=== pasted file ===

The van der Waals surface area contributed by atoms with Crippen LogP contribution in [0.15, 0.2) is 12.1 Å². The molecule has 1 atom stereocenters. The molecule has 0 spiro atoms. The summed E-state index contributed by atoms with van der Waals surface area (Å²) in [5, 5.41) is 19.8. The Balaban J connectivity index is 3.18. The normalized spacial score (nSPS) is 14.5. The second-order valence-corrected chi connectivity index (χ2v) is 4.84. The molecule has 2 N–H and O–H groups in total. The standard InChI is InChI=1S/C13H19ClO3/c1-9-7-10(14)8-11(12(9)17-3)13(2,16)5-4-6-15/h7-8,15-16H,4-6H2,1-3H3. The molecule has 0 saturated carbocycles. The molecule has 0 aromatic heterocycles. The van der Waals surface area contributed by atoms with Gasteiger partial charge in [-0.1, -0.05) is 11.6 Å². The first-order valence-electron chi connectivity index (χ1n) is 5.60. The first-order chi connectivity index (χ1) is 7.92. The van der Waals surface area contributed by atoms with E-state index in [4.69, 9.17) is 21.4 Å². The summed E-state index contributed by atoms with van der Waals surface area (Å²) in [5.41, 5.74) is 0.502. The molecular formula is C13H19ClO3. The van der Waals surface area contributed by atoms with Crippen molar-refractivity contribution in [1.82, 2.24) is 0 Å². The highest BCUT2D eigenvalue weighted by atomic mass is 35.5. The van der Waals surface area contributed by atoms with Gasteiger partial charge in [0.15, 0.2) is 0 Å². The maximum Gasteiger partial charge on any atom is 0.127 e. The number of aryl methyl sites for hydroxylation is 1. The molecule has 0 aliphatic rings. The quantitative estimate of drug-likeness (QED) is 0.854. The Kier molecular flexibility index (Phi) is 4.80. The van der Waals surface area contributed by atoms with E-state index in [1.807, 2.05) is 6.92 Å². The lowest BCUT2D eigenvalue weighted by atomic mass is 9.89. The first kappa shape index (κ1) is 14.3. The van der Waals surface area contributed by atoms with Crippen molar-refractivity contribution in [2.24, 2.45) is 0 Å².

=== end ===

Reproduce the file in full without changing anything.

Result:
The van der Waals surface area contributed by atoms with Crippen LogP contribution in [0.15, 0.2) is 12.1 Å². The molecule has 1 atom stereocenters. The molecule has 0 spiro atoms. The summed E-state index contributed by atoms with van der Waals surface area (Å²) in [5, 5.41) is 19.8. The Balaban J connectivity index is 3.18. The normalized spacial score (nSPS) is 14.5. The second-order valence-corrected chi connectivity index (χ2v) is 4.84. The molecule has 2 N–H and O–H groups in total. The standard InChI is InChI=1S/C13H19ClO3/c1-9-7-10(14)8-11(12(9)17-3)13(2,16)5-4-6-15/h7-8,15-16H,4-6H2,1-3H3. The molecule has 0 saturated carbocycles. The molecule has 0 aromatic heterocycles. The van der Waals surface area contributed by atoms with Gasteiger partial charge in [-0.1, -0.05) is 11.6 Å². The first-order valence-electron chi connectivity index (χ1n) is 5.60. The first-order chi connectivity index (χ1) is 7.92. The van der Waals surface area contributed by atoms with E-state index in [4.69, 9.17) is 21.4 Å². The summed E-state index contributed by atoms with van der Waals surface area (Å²) in [5.41, 5.74) is 0.502. The molecular formula is C13H19ClO3. The van der Waals surface area contributed by atoms with Crippen molar-refractivity contribution in [1.82, 2.24) is 0 Å². The highest BCUT2D eigenvalue weighted by atomic mass is 35.5. The van der Waals surface area contributed by atoms with Gasteiger partial charge in [0.15, 0.2) is 0 Å². The maximum Gasteiger partial charge on any atom is 0.127 e. The number of aryl methyl sites for hydroxylation is 1. The molecule has 0 aliphatic rings. The quantitative estimate of drug-likeness (QED) is 0.854. The Kier molecular flexibility index (Phi) is 4.80. The van der Waals surface area contributed by atoms with E-state index in [1.807, 2.05) is 6.92 Å². The lowest BCUT2D eigenvalue weighted by atomic mass is 9.89. The first kappa shape index (κ1) is 14.3. The van der Waals surface area contributed by atoms with Crippen molar-refractivity contribution in [2.24, 2.45) is 0 Å².